One last comparison: Spanish diets

When looking back at my first few blog posts in Spain, I realized that I was constantly comparing Spain to Southern California and the cultural differences within. Here are my first impressions of Spain, but here’s to once last comparison and how my first impressions have transformed as I grew accustom to the culture. 

I discovered I have a few fears: Obesophobia (gaining weight) and Gerascophobia (aging).

I grew up living a pretty healthy lifestyle-at least I think so. Until last year when I had shoulder surgery, I wouldn’t let myself go a day without doing some sort of exercise in fear that I might gain some weight that day. It’s embarrassing how obsessed I was with getting chubby.

I blame my mom (hi, mom!) and her perfect 40-something-old body. Just kidding, but I have some expectations to live up to nonetheless.

But I do blame American media for this obsessive lifestyle. The food, fashion and cosmetics industry trap women throughout their advertisements. Diet food ads appear 63 times more in women’s magazines than men’s magazines. Food ads occur 80 times more often in women’s magazines. And articles surrounding the ideal body size occur 12 times more in women’s magazines.

Whereas Spain banned dangerously thin models despite having the same magazines and advertisements.

My transition into Spain was interrupted when I noticed the amount of carbs, alcohol, and fats entering my body and lack of gyms around (or lack of sun to run outside).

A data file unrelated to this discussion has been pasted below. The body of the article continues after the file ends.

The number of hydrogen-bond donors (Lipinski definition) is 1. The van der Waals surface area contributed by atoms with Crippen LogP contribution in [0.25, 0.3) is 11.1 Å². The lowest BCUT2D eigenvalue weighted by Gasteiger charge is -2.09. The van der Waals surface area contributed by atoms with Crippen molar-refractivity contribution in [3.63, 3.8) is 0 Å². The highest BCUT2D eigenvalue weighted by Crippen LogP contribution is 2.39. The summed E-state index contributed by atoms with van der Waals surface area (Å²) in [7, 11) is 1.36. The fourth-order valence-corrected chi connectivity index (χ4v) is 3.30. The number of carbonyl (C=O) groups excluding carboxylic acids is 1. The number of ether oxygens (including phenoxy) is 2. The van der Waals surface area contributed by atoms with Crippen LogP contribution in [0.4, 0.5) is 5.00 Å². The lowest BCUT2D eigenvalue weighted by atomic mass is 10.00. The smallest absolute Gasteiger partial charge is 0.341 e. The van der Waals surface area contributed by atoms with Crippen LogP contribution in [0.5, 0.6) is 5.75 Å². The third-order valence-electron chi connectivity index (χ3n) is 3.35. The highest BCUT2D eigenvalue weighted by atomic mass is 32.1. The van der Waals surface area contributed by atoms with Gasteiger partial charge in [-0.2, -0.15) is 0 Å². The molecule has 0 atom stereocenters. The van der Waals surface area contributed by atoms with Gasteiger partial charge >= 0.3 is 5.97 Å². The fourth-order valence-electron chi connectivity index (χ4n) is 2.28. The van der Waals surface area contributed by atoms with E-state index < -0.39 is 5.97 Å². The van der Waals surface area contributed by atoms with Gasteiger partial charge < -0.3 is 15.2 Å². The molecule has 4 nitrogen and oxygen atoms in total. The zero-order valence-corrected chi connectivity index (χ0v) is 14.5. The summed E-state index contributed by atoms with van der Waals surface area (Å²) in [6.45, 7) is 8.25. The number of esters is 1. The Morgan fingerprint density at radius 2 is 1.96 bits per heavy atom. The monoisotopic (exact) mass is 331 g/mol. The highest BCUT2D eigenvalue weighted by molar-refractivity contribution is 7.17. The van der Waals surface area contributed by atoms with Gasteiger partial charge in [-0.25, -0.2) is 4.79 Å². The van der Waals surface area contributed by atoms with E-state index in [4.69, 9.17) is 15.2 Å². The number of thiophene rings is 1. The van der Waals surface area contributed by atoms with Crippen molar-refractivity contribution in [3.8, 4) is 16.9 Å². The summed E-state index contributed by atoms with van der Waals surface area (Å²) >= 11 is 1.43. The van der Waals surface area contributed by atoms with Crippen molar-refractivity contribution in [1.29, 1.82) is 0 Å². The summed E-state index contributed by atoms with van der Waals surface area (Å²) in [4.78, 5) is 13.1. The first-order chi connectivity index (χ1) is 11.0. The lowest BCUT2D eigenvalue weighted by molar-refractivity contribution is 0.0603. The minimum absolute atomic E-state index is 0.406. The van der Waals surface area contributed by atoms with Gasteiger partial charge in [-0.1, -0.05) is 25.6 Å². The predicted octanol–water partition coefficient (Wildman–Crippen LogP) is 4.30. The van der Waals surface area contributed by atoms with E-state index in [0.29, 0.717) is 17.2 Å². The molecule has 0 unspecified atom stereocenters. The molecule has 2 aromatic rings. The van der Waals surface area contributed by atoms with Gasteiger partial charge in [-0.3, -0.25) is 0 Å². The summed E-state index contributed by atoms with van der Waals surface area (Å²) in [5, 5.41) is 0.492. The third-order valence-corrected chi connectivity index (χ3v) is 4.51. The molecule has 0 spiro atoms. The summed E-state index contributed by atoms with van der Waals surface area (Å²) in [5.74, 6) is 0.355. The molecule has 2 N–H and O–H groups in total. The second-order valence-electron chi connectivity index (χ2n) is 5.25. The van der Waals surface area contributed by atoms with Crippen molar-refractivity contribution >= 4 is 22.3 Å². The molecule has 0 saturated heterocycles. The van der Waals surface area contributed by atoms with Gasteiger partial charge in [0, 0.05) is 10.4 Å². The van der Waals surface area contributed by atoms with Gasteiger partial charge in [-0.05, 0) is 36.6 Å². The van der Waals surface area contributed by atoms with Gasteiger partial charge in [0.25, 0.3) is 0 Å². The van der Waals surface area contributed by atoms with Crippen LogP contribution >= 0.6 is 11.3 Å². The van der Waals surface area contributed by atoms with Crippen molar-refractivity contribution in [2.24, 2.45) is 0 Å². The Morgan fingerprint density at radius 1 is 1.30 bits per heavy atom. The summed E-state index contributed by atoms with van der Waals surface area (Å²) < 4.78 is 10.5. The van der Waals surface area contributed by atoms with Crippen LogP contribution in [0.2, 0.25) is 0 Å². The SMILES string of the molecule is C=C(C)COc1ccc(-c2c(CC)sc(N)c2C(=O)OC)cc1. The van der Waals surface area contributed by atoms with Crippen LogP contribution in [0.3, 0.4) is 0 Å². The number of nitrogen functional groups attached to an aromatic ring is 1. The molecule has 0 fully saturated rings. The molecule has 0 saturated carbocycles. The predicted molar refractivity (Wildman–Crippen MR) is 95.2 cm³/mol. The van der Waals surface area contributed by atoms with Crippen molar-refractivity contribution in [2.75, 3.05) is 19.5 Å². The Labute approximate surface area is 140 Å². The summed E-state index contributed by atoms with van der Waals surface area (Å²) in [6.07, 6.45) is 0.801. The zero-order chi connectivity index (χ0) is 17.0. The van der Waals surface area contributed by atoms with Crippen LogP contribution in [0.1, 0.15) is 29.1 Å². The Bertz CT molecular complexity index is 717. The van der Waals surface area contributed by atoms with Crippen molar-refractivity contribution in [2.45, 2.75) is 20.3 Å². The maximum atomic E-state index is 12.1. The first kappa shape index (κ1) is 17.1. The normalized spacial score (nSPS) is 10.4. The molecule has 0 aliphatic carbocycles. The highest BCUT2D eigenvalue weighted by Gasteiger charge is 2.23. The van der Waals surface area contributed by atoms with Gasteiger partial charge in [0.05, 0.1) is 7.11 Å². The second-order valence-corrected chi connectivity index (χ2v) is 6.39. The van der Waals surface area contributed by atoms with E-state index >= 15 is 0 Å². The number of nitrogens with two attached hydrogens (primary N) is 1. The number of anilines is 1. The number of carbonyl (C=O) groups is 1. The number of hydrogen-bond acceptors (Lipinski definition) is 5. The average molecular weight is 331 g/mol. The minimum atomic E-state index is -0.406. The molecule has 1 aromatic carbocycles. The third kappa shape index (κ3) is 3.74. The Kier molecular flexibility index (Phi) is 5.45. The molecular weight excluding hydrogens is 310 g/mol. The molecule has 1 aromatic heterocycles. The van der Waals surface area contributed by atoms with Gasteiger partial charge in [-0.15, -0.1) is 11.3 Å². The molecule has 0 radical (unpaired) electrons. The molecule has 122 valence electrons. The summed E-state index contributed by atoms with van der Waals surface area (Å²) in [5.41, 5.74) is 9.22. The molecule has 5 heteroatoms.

Spanish Diet

  • Fruit: The fruit is so fresh, but doesn’t last long AT ALL. I have to go to the grocery store every day because it will spoil after a day or two.
  • Carbs: There is endless bread and it seems to be served with every meal.
  • Breakfasts: It’s nearly nonexistent. It might consist of a coffee and a croissant.
  • Siestas & el menu del dia:  Spaniards take a late, but long lunch break, called siestas, which is their biggest meal of the day. Siestas are usually two-three hours long. Spanish restaurants are required by law to provide a “menu del dia,” which is a 3-course menu at a fixed price. The meal consists of a starter, a main course and a dessert. The restaurant usually provides options for each course. Bread (usually white bread) and drinks (wine, soda or water) are also included in the price and sometimes a coffee at the end. The starter and the main course are usually equal in size and will fill you up.
  • Tapas/Pintxos: Tapas are known to be a way of eating, rather than a type of food. It seems as if any kind of food can be a tapa as long as it’s at a bar and small in size (and full of oils). Spaniards go to tapas bars before lunch and before dinner to meet friends.
  • Dinner: The last meal starts around 9 or 10 p.m. and is usually at home with family before heading out at night.
spaintravelguide.info
Drinks
  • Social Drinkers: They love, love, love to drink all hours of the day.  Spaniards tend to drink for pleasure and are less inclined to binge out.
  • Abusive:  BUT, Spain is among the worst European countries for the abuse of alcohol.
  • From Dusk till Dawn:  A typical night in Spain begins with barhopping and enjoying tapas. Then night continues at a discoteca, or dance club. Spain is notorious for their nightlife. At 10 p.m., it’s common for bars to be empty. Bars and clubs aren’t filled until after midnight.

Kalimotxo

According to my first impressions, Spanish culture was unhealthy.  But I was quick to judge the Basque Country because they didn’t focus on the food groups like Americans do.  As I spent more time in Spain, I understood their diet was more about socializing and Spaniards weren’t as uptight about their body image. I soon learned to relax and enjoy the endless bread while I could.

*These are not my photos. Click the photo for the sources.


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